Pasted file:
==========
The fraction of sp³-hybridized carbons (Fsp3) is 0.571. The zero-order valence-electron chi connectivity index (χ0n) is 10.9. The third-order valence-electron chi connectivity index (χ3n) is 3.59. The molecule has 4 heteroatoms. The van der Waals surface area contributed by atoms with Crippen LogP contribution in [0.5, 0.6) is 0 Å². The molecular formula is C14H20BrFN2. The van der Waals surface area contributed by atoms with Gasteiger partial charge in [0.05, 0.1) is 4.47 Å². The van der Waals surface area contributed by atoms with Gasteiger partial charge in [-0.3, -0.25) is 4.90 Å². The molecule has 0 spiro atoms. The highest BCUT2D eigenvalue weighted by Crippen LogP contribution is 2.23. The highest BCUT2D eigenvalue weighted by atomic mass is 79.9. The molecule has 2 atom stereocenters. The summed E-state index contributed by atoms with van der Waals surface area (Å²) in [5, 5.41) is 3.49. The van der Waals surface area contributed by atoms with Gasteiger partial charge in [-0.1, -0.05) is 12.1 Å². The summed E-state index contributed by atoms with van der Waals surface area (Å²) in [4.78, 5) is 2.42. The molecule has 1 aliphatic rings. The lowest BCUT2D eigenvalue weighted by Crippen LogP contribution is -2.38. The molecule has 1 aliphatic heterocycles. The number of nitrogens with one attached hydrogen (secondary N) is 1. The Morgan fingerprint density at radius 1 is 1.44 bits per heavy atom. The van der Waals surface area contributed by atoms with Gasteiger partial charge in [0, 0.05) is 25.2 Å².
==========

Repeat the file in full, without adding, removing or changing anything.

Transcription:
The fraction of sp³-hybridized carbons (Fsp3) is 0.571. The zero-order valence-electron chi connectivity index (χ0n) is 10.9. The third-order valence-electron chi connectivity index (χ3n) is 3.59. The molecule has 4 heteroatoms. The van der Waals surface area contributed by atoms with Crippen LogP contribution in [0.5, 0.6) is 0 Å². The molecular formula is C14H20BrFN2. The van der Waals surface area contributed by atoms with Gasteiger partial charge in [0.05, 0.1) is 4.47 Å². The van der Waals surface area contributed by atoms with Gasteiger partial charge in [-0.3, -0.25) is 4.90 Å². The molecule has 0 spiro atoms. The highest BCUT2D eigenvalue weighted by Crippen LogP contribution is 2.23. The highest BCUT2D eigenvalue weighted by atomic mass is 79.9. The molecule has 2 atom stereocenters. The summed E-state index contributed by atoms with van der Waals surface area (Å²) in [5, 5.41) is 3.49. The van der Waals surface area contributed by atoms with Gasteiger partial charge in [-0.1, -0.05) is 12.1 Å². The summed E-state index contributed by atoms with van der Waals surface area (Å²) in [4.78, 5) is 2.42. The molecule has 1 aliphatic rings. The lowest BCUT2D eigenvalue weighted by Crippen LogP contribution is -2.38. The molecule has 1 aliphatic heterocycles. The number of nitrogens with one attached hydrogen (secondary N) is 1. The Morgan fingerprint density at radius 1 is 1.44 bits per heavy atom. The van der Waals surface area contributed by atoms with Gasteiger partial charge in [0, 0.05) is 25.2 Å².